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Can Twitter anticipate attacks against Asians and Asian Americans?

April 20, 2020
Close-up of man's hand shown typing on laptop keyboard, amid dark background.Working with a database of more than one million tweets, University of Rochester computer scientists found correlations between users' social characteristics and how they were likely to refer to the virus that causes COVID-19.

University of Rochester computer scientists are gleaning a wealth of information from Twitter users to document the social impacts of the novel coronavirus pandemic.

For example, a new study by the research group of Jiebo Luo, a professor of computer science, and posted to the scholarly website ArXiv, finds that the increased use of terms like “Chinese virus” and “Wuhan virus” on the social media platform correlated strongly with a rise in media reports of attacks on Chinese and other Asians.

The researchers were also able predict with more than 80 percent accuracy which Twitter users are more likely to use the terms based on their age, gender, geographic location, “social capital,” and political affiliation. The terms used to refer to the source of the pandemic has sparked controversy in some media circles between those who consider a geographic description an accurate reflection of where the virus originated while others consider the geographic terms to be pejorative.

A real-time look at a large-scale crisis

A timeline shows the correlation between global online media coverage using controversial terms and reports of COVID-19-related racial attacks.

A timeline shows the density of global online media coverage using controversial terms (in red) and global online media coverage of COVID-19-related racial attacks (in blue). For the most part, the rises and dips correspond.

“To the best of our knowledge, this is the first large-scale social media-based study to characterize users with respect to their usage of controversial terms during a major crisis,” writes lead author Hanjia Lyu, a PhD student. Long Chen ’20, an undergraduate in the group, is a co-author along with Luo.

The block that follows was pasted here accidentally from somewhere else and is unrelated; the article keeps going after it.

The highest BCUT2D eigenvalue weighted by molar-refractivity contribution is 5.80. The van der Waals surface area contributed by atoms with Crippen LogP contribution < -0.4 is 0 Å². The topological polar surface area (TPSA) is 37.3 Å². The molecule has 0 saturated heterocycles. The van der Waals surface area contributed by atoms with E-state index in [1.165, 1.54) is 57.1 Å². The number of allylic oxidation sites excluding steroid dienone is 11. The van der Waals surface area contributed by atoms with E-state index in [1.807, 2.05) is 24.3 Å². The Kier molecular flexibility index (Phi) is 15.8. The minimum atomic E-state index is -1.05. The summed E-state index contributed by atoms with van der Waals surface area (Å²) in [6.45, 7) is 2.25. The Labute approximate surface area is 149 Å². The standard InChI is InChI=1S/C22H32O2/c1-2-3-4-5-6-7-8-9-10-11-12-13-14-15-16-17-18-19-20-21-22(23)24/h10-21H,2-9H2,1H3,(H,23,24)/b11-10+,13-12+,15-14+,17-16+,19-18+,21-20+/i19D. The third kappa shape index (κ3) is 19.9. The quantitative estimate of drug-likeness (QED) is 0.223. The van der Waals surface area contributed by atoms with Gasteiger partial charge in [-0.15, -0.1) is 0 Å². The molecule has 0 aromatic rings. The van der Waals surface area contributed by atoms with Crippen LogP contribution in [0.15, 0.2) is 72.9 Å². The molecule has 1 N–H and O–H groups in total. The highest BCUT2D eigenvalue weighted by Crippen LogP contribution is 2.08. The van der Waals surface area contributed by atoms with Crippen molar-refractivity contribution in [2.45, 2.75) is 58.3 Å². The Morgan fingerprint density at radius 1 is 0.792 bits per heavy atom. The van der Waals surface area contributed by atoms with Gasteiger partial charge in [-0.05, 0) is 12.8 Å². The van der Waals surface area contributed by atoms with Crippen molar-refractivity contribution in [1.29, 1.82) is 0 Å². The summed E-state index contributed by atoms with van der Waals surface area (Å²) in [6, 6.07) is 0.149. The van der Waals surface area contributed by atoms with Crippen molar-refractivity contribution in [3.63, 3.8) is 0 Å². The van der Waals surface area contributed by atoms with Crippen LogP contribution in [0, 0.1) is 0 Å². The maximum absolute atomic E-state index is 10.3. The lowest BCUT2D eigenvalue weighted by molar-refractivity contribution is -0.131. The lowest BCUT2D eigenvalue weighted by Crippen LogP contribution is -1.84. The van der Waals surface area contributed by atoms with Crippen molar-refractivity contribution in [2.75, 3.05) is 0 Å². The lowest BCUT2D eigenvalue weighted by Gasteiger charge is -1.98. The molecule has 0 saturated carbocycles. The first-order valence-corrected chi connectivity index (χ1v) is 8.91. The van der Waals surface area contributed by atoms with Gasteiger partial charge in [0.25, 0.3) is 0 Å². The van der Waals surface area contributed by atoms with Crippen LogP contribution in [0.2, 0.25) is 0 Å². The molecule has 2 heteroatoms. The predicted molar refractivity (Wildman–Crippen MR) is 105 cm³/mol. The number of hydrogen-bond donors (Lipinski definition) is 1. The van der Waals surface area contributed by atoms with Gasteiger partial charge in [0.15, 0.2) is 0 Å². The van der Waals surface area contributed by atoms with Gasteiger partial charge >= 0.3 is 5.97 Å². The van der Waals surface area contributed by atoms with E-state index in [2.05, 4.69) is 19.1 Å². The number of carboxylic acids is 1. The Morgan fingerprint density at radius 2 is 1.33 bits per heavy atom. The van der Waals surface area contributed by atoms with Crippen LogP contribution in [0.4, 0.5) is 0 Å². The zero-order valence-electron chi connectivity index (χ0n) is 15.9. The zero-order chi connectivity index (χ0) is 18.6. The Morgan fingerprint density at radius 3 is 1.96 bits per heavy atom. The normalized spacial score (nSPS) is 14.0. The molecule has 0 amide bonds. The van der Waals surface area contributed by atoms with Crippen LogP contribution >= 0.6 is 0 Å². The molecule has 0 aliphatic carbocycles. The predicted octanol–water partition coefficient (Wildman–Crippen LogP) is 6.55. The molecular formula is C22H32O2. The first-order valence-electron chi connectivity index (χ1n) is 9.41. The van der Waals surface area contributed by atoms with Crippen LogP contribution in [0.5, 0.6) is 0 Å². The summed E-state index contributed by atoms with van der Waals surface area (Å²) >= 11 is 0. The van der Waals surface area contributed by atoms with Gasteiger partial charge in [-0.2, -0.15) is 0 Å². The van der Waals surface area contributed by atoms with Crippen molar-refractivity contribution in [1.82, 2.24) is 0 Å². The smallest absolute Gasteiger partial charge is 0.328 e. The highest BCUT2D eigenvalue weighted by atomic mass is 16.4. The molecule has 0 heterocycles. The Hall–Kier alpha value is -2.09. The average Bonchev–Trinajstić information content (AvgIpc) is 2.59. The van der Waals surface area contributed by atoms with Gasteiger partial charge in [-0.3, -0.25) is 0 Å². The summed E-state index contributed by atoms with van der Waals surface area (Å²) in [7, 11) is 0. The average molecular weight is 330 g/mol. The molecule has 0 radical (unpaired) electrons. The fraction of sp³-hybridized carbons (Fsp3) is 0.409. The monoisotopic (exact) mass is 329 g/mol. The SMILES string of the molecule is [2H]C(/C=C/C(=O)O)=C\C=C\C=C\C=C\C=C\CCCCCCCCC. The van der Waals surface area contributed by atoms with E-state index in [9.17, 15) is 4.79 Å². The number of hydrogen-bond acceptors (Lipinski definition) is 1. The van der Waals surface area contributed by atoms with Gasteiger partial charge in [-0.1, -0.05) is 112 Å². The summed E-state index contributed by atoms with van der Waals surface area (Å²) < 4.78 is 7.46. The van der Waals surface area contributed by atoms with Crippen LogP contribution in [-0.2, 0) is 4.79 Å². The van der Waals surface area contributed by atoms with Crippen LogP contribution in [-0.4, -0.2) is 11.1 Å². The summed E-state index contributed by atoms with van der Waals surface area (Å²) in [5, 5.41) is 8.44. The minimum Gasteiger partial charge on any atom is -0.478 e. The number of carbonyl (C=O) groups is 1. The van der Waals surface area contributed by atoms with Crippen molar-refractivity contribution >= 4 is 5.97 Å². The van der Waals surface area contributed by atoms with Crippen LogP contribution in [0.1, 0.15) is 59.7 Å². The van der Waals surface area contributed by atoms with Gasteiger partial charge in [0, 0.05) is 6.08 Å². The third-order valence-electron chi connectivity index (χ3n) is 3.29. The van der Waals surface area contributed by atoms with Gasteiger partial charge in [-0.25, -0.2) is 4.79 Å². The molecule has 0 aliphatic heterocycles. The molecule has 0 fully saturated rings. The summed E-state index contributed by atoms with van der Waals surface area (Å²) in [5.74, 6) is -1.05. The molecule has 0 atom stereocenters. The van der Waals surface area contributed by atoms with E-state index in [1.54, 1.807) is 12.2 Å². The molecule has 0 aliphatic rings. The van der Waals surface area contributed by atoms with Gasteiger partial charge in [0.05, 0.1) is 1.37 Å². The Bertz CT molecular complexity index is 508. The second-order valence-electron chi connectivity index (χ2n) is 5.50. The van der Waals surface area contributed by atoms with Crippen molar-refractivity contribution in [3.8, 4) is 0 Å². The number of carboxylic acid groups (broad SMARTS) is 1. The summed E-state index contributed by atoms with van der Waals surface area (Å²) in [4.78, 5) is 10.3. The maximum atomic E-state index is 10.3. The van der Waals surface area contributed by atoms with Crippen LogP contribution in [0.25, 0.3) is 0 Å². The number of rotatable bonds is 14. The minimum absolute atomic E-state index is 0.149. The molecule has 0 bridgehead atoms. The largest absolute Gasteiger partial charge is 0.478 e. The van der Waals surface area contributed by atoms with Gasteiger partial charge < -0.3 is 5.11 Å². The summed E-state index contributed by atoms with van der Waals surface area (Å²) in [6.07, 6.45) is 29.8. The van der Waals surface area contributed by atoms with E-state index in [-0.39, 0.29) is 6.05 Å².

Luo’s group is also using Twitter data to explore other aspects of the coronavirus pandemic, including its impact on mental health, on the success of crowd-funding platforms, on how college students react to social distancing, and the relationship between hoarding and scarcity.

“The data captured in social media platforms can provide an important real-time look into how people communicate and what they think is important to talk about,” Luo says. 

The researchers gathered more than 17 million tweets—about 1.5 terabytes of data—from March 23 to 26. They then applied a facial recognition platform to help determine which Twitter users could be confidently characterized by age, gender, and race. Users who followed candidates from both parties were excluded. 

This produced a working database of 593,233 tweets using “controversial terms” and 490,168 tweets using “noncontroversial terms.” 

The researchers then used machine-learning classifier techniques to predict which users would be most likely to use either controversial or noncontroversial terms. 

 

A graph shows characteristics of Twitter users correlated with likelihood the they would use controversial or noncontroversial terms.

Based on analysis of tweets from 1,083,401 Twitter users, Luo’s lab correlated these characteristics with likelihood users would use controversial or noncontroversial terms. Blue bars extending farthest above 0 indicate highest likelihood of using controversial terms. Blue bars extending farthest below 0 indicate highest likelihood of using noncontroversial terms.

Suburban as well as rural users most likely to use controversial terms

The researchers were able to draw a number of conclusions based on their analysis of the more than one million tweets. Among them:

  • Males were responsible for 61 percent of tweets using controversial terms.
  • Females were responsible for to 56.2 percent of tweets using noncontroversial terms.
  • More than half of those using noncontroversial terms were under 35 years of age; users older than 45 are more likely to use controversial terms.
  • Controversial terms were more likely to be used by Twitter users in rural and suburban areas.
  • Among Twitter users whose political following could be determined, followers of President Donald Trump were more likely to use controversial terms. Followers of Elizabeth Warren and Pete Buttegieg were most likely to use noncontroversial terms.
  • Twitter users who have had accounts longer—and who have more followers, friends, favorites and other “social capital”—were more likely to use noncontroversial terms.

Luo’s group used similar methodologies to track the 2016 presidential campaign and offer clues as to why the race turned out the way it did.

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Category: Science & Technology